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Court dismisses ASIC case against super trustee

By Reporter
2 minute read

The regulator has indicated that it is carefully reviewing the judgment.

On Tuesday, the Federal Court found that superannuation trustee Diversa Trustees did not fail to act efficiently, honestly, and fairly or fail to take reasonable steps to ensure its representatives complied with financial services laws.

The Australian Securities and Investments Commission (ASIC) originally commenced proceedings in the Federal Court against Diversa in October 2021.

The regulator alleged that Diversa contravened the law by allowing Australian Super Finder, the Australian Dealer Group (ADG), and financial adviser Nizi Bhandari to sign consumers up to its YourChoice Super product between 13 March 2019 and 18 December 2020.

ASIC alleged Diversa and the OneVue Group, which provided many day-to-day functions for the YourChoice Super fund, knew or should have known that the Australian Super Finder business was engaging in concerning behaviour and was at risk of breaking the law.

OneVue allegedly paid approximately $7.5 million in commissions on behalf of Diversa.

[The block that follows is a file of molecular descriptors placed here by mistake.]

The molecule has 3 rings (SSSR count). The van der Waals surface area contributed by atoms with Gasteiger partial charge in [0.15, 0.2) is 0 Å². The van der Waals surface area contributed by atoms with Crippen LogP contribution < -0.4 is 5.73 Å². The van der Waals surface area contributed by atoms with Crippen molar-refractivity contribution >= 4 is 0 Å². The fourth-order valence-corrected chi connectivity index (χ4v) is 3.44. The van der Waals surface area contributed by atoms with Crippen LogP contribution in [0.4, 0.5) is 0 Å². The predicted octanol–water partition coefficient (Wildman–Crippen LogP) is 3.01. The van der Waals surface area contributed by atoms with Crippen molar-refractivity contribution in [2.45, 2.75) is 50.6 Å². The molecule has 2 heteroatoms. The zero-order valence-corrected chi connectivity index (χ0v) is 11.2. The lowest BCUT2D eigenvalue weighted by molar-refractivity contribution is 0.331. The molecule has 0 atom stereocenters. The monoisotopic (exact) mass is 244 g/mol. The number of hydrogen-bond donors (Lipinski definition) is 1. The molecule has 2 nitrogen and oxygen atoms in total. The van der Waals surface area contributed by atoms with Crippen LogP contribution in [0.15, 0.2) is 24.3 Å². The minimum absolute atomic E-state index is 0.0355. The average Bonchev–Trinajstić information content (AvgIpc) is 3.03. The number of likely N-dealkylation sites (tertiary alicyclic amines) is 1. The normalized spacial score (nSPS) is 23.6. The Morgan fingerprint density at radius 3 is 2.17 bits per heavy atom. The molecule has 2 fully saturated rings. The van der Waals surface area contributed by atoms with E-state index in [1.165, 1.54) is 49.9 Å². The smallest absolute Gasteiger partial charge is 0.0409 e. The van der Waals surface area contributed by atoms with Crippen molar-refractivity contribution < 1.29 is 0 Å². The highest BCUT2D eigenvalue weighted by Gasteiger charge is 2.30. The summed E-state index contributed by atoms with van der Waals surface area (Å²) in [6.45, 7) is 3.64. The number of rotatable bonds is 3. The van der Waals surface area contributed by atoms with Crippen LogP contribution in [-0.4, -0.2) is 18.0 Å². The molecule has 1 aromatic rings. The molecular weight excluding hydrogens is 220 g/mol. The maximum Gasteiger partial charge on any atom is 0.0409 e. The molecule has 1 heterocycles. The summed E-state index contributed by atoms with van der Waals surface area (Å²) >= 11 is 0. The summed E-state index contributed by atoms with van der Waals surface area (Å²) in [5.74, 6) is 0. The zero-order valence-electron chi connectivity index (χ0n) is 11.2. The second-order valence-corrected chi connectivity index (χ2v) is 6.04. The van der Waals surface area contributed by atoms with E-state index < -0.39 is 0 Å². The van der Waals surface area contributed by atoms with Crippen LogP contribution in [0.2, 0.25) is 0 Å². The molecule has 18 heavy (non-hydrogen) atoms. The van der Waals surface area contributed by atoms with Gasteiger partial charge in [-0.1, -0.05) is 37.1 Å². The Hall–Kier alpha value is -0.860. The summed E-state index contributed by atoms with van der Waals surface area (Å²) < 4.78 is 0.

“ASIC pursued this case as part of our focus on trustee oversight of advice, which, if not done properly, can enable inappropriate behaviour by service providers and others,” commented ASIC deputy chair Sarah Court.

“ASIC will continue to work with superannuation trustees emphasising the importance of risk management when dealing with third-party providers and others.”

The regulator indicated that it is carefully reviewing the judgment.

ADG had operated the website Australian Super Finder via which consumers could request a search for lost super. ADG offered to consolidate “found” super into a single fund.

Mr Bhandari was permanently banned from providing financial services and engaging in credit activities by ASIC in March 2021.

The regulator found that Mr Bhandari acted dishonestly while assisting consumers to find and consolidate their superannuation and obtain hardship payments.

ASIC found that, because of ADG and Mr Bhandari’s conduct, consumers paid financial advice fees and were potentially exposed to harm, including loss of insurance held through superannuation, extra fees, and ATO penalties.

Mr Bhandari is also facing criminal charges in the Magistrates’ Court of Victoria.